Offshore wind manager sees North Sea wind power island ready by 2030
The plan to build an artificial island in the North Sea that will serve as a hub for offshore wind turbines with a capacity of more than 100 gigawatts is making good progress, Pieter van Oord, CEO of offshore wind farm builder Van Oord, told the newspaper Tagesspiegel. “This is going to work, it will be built no later than 2030,” van Oord said about the ambitious project at the shallow Dogger Bank, which has been considered by German-Dutch company TenneT and other grid operators but was deemed almost impossible to realise by many industry observers. “Raising the island will maybe cost half a billion and total costs will be one billion, more or less,” the manager, whose company also helped build the famous Palm Jumeirah artificial island off Dubai, told the newspaper. Van Oord, who calls the North Sea “the Saudi-Arabia of wind power,” added that “a single nuclear plant costs several times as much” as the planned offshore wind hub.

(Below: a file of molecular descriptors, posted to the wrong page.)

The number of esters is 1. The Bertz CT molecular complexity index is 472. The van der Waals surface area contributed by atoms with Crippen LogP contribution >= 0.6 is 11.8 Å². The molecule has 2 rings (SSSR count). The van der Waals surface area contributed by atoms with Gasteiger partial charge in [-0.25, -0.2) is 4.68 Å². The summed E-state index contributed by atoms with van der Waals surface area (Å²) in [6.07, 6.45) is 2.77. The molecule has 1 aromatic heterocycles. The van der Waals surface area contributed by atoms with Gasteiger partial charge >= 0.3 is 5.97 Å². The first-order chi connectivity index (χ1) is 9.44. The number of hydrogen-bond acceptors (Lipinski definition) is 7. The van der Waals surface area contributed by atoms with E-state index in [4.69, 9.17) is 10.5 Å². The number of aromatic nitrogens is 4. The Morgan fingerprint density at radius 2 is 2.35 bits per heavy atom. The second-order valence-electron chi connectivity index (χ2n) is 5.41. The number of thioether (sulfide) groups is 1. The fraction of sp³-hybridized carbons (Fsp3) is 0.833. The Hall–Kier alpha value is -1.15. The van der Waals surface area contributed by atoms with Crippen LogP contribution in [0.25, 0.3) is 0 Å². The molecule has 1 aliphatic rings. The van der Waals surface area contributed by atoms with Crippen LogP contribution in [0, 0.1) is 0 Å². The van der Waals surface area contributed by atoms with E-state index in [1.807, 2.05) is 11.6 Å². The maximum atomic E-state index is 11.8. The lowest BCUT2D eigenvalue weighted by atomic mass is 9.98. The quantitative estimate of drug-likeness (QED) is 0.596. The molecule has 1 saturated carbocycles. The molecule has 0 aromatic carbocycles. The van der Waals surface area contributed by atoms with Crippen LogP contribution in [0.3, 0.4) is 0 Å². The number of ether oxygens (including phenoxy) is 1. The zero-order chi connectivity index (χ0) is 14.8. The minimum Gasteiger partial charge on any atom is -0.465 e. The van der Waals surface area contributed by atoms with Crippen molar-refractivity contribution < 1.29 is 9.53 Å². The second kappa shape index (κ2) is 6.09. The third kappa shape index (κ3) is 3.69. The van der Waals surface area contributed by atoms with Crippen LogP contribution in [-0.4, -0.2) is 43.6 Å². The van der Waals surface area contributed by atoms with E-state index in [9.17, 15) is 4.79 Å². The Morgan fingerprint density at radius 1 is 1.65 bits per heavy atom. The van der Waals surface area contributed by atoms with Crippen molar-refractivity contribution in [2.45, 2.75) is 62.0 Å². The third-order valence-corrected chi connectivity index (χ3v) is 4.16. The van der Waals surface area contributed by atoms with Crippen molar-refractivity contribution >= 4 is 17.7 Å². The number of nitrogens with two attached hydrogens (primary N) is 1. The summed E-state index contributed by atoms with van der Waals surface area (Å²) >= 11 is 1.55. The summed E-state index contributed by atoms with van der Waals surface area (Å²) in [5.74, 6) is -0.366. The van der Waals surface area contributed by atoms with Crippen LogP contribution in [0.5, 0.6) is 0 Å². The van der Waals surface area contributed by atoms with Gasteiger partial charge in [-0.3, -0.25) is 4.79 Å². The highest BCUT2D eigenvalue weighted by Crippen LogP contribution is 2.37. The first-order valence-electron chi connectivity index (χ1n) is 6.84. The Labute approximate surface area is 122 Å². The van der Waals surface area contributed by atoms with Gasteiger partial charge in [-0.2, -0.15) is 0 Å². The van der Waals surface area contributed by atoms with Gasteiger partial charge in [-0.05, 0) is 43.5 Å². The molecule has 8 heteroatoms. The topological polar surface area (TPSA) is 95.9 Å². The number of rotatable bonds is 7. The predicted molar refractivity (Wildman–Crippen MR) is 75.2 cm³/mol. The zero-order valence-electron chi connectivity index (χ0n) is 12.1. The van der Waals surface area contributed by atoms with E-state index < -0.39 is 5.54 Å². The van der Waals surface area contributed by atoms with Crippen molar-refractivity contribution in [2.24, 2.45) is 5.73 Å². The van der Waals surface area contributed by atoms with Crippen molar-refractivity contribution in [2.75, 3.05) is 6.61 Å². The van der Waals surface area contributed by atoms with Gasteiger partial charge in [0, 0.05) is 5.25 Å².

Offshore wind is an important pillar of Germany’s energy transition, with a total of just over 1,300 turbines already spinning in the country’s territorial waters in the North Sea and the Baltic Sea in 2018. Lobby groups say the government should allow for faster capacity growth, and that the country’s 2030 target for offshore wind capacity should rise from 15 to 20 GW.